The Blue Ridge Center for Environmental Stewardship (BRCES) has seven different loops of intertwining trails. With a wildlife pond, historic homesteads, wetlands, and Piney Run, this area offers something for everyone. Make sure to bring your camera, because there are pictures around every corner at the BRCES.
The Blue Ridge Center for Environmental Stewardship is also a working farm, with a CSA (Community Supported Agriculture) program, engaging the community as stakeholders in the farm produce. The Robert and Dee Leggett Foundation purchased Mountain View farm in 1999 as a home for the Blue Ridge Center and to preserve the land's history.
All the trails are accessed from the main trailhead, 100 yards from the parking area where the gravel road splits to the right. With multiple different circuits possible, from the shorter 1.8 mile Farmstead Loop passing a wildlife pond, valley views, two old homesteads, and several pastures, to combining that circuit with several of the higher mountain loops to form a 6.2 mile perimeter hike.
Piney Run passes through the middle of the property, on its way to the Potomac River. The run has a beautiful lunch spot on a small island where the Old Bridge Trail crosses it, as well as a large wetlands area that is visible from both the Piney Spur Trail, and Legacy Loop.
But whichever combination of trails you decide to do, make sure to print the trail map, as you might miss something beautiful in this labyrinth.
Interactive Hike Map BelowPrintable
Topo Hike Map (PDF)
Hike route in Drag the map with your mouse using the icon Zoom with the controls on the left Mouse-over icons in the map below for location shots
Calculate roughly how many calories you could burn on the BRCES hike:
The signage is good, directing you to two parking areas - one by the gardens and one a bit further down the road and down the hill across from the trailhead. The trails are well marked and maintained and it's easy to navigate, with not much elevation change. The ponds and historic cabins are a nice break in the scenery, and there's a few camping spots to take a break if you need. Overall, this wasn't a bad hike as you get the solitude and quiet, but I didn't feel a good vibe here. Perhaps it was the fresh chicken head placed at the trailhead (sad), or the burgundy sedan that sped me off the narrow road as I was leaving, or the fact that you can only hike between 10am-3pm on most days Oct-Nov due to hunting (BE SURE you follow this timeframe carefully), but I won't be returning. Ironically, I didn't see one deer or any other wildlife the entire time I was out here, and I hiked most of it.
Date of Hike: Saturday, July 02, 2016
Very pleasant and secluded hike. Not challenging at all but nice, thick, dense forest next to a pleasant creek.
Date of Hike: Saturday, October 31, 2015
Beautiful drive through wine country to get out to this spot, and even more beautiful views along the trails. The trails are well maintained and marked. Would bring along a copy of the map if you're trying to get in the longer loop, as it can be hard to remember which trails connect to make up the larger loop. The trails close at 3pm on many days during hunting season this year, so call or check online to make sure that you will have enough time to get in your hike. We had the whole place to ourselves the day we went out.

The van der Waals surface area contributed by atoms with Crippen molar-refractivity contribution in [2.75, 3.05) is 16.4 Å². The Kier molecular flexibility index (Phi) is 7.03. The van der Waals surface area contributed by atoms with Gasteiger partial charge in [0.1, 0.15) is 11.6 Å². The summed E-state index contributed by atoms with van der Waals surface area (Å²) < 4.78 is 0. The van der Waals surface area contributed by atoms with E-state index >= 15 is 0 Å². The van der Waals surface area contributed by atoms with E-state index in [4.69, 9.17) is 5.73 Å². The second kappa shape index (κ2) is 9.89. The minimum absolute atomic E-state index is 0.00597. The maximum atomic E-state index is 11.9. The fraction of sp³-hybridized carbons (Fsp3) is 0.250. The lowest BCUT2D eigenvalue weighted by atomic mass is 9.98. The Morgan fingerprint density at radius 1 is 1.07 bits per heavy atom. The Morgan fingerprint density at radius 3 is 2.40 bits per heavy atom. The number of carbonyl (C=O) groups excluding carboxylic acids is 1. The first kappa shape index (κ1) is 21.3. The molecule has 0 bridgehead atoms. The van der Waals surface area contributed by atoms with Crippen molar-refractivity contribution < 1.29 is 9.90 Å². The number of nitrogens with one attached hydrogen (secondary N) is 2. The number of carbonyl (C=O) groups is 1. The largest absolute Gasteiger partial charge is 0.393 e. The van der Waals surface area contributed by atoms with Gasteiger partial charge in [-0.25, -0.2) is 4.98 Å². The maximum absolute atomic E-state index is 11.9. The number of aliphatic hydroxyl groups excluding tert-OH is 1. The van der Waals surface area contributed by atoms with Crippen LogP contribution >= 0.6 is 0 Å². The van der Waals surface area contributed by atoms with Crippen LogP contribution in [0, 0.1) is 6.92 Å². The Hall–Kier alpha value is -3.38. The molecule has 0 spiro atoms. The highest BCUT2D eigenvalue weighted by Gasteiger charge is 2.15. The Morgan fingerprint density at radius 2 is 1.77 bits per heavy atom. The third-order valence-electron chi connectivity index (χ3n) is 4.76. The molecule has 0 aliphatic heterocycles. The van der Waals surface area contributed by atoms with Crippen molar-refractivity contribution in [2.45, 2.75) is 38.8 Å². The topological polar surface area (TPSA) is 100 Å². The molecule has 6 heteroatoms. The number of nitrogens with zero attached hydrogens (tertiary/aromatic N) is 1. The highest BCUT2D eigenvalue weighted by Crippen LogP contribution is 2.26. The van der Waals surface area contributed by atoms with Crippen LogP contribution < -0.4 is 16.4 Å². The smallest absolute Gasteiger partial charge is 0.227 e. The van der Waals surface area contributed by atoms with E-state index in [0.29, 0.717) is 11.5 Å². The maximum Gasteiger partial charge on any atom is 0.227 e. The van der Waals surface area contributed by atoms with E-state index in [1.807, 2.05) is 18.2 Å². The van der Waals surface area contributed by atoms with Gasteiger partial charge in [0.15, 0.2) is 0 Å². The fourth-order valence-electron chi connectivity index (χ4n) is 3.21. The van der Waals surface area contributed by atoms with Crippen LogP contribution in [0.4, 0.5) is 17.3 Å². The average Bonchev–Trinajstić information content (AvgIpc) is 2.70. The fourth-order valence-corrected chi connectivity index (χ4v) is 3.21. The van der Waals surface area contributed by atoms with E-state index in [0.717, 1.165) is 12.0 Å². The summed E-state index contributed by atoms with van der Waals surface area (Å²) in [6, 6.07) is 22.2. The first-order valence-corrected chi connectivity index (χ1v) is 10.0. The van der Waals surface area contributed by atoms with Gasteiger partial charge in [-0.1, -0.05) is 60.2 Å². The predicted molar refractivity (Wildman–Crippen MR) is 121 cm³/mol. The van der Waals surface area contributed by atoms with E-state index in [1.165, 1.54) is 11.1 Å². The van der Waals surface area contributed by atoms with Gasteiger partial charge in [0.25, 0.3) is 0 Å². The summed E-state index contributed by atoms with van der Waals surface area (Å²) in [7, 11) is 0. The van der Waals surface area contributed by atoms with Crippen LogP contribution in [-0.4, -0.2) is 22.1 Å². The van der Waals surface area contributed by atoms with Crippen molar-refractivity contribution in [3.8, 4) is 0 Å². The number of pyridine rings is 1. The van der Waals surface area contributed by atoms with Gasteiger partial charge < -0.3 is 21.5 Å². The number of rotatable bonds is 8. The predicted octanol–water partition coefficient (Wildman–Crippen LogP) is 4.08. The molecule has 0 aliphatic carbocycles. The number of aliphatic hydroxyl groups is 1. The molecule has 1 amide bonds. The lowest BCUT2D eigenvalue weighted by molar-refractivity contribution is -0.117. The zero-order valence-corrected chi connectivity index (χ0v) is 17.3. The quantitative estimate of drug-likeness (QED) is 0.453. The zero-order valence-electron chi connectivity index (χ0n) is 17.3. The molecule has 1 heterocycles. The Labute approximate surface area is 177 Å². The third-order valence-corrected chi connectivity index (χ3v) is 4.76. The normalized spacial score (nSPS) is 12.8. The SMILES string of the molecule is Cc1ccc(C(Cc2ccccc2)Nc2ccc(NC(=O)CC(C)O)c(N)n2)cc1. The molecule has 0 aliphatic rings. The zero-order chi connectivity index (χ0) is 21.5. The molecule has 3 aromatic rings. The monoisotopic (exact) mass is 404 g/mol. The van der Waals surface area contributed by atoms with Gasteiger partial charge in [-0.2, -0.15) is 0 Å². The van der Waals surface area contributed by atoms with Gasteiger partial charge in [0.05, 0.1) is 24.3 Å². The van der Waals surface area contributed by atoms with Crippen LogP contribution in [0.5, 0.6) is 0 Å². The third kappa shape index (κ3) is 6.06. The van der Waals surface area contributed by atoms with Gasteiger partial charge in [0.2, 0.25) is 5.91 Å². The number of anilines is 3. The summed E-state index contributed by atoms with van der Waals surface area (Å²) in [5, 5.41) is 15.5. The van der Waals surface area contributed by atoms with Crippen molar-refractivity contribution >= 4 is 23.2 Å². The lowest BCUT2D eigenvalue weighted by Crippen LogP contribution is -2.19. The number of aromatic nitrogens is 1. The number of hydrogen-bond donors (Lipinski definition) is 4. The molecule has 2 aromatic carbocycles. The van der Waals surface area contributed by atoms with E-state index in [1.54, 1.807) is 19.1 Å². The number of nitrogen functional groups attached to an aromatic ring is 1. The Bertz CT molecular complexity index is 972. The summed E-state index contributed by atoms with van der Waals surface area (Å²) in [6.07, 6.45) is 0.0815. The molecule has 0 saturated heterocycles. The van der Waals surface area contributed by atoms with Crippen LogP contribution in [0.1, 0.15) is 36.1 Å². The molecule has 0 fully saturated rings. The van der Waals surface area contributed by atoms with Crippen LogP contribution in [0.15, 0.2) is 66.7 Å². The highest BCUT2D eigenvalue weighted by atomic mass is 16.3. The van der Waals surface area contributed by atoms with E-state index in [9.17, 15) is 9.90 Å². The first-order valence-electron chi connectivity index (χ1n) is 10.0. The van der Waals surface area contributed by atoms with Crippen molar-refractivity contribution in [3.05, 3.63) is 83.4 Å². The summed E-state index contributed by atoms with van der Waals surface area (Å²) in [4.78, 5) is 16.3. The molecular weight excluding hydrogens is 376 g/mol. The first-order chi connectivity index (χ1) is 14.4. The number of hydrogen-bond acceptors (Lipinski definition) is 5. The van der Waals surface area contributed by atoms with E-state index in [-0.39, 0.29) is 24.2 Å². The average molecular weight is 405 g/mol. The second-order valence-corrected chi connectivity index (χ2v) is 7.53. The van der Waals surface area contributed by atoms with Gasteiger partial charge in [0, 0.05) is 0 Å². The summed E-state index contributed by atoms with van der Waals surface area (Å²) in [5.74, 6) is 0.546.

Date of Hike: Saturday, August 01, 2015
This review is based on my experience today. The BRCES organization generously keeps the facility open for recreational use. I hiked it today following the route shown on this website. There was a group of about a dozen campers (I assume) and some folks at the farm area, but not one other hiker. Some of the trails are generously wide, but a lot of them are narrow (maybe one foot wide) with vegetation starting to encroach. Lots of spiderwebs, so the 5 rating for solitude is accurate. Would have been better on a horse. I saw virtually no footprints on the trails, but plenty of hoof marks. There was a small, but dead copperhead on the Piney Run Spur. After seeing it, I really watched my step. The Legacy Loop was overgrown as was Woodthrush Trail. Streams would rate a 2 in my opinion and I had to walk across wet rocks and through shallow (one or two inch depth) running water for several stream crossings. The is a nearly new, rustic-looking log bridge across Sweet Run on the Arnold Trail. Very nicely done with a flat top for stepping, a handrail, and gabion basket abutments. I was happy when I reached the powerlines because the trail was a wide bluestone road on which I saw a nice 8-point buck. The trails would be better for hikers if they were utilized more or if someone would ride an ATV around them a few times. I usually hike at a rapid pace, but this one took me 3.5 hours due to my watching nearly every step that I took on the narrow trails.
Date of Hike: Sunday, August 17, 2014
A nice peaceful hike. I brought my dog and only saw two other pairs of hikers at the outset of my hike. I did not encounter anyone deeper in the maze of trails. The trails weaved through the woods and passed a couple idyllic streams. I thought it was a pretty easy hike a great choice for someone who just wants to wander in the woods with their thoughts. I did get lost at one point but it was my fault as I misplaced the map I printed. If you hike just for a visual reward (a view) then I would choose another hike, like the nearby, but more crowded, trails in Harpers Ferry.